First, I was meeting with my accountant, and we got talking about Querki, and my moderate aversion to taking VC money. I've been through a *lot* of startups (Querki it, depending on how you count is, about the eighth one I've worked for), and The Money has been the downfall of several of them. This was particularly acute after the Tech Bubble of the late 90s, when the money flowed back out even faster than it had flowed in. I remarked that we seem to be getting echoes of that: pretty much everyone is talking about the amount of Stupid Money being poured into tech right now, with VCs investing tens of millions of dollars based on Powerpoint decks and precious little due diligence.
Then in the evening, I was listening to Marketplace on NPR, and they had an article on the fact that programming is basically the one field that is paying well and reliably right now, so people are diving into it left and right. It is, once again, no longer a craft for those who are passionate: since the industry needs programmers desperately, loads of people are starting to get into the field, and are being hired for handsome salaries. I am reminded of some of the "Architects" I used to work with who had about as much experience as I had as a junior software engineer.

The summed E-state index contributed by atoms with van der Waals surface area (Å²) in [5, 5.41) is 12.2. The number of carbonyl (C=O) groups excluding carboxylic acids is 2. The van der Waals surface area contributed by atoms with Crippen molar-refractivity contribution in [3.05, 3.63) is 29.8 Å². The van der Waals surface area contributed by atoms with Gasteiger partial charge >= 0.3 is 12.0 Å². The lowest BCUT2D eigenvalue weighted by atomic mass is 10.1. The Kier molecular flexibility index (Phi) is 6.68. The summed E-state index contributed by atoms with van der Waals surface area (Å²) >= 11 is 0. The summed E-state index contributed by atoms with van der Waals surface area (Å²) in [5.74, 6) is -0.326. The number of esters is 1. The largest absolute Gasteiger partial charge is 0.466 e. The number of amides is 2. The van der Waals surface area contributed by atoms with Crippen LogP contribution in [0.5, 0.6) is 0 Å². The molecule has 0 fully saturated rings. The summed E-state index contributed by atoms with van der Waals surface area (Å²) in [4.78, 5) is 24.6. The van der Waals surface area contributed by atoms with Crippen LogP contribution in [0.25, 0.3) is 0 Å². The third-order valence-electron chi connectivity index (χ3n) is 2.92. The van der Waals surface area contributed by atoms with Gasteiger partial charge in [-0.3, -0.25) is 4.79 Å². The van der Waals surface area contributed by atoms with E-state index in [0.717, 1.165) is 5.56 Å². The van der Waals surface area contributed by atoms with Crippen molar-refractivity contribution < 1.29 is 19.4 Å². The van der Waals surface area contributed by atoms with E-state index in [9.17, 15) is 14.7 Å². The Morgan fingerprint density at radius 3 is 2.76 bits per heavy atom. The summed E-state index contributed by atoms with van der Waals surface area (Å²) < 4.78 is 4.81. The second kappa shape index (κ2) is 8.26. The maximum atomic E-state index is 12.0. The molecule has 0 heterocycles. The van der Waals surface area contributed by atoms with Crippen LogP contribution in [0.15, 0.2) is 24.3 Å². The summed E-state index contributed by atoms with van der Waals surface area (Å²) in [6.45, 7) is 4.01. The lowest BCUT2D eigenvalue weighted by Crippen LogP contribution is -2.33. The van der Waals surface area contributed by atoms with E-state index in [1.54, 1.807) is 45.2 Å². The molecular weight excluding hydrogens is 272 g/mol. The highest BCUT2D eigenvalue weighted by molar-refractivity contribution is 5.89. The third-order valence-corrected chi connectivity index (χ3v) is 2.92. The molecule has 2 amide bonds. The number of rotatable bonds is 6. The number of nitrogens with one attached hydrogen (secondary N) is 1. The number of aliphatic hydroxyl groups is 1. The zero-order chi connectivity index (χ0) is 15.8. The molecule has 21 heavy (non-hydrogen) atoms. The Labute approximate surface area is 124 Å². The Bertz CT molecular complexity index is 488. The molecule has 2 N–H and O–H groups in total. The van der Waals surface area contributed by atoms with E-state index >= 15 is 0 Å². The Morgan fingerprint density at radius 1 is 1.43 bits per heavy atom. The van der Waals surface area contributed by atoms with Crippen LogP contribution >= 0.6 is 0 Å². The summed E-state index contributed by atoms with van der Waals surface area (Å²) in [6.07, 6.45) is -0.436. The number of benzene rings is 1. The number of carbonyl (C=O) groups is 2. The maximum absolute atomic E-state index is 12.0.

And y'know, this is all beginning to sound disturbingly familiar. I haven't dug into it enough to know how deeply history is repeating itself, but it is beginning to feel a *lot* like 1999 again to me. Mind, I doubt that we're going to see another Pets.com Superbowl incident -- people don't tend to make the *same* mistakes with millions of dollars on the line -- but the broad sense of a bubble inflating is getting overwhelming again. Having lived through the nuclear winter of 2002, I hope that I'm wrong, but I suspect I'm at least partly right.
What's your sense? Does it look sustainable to you, or is this another capital-induced bubble driving irrational euphoria?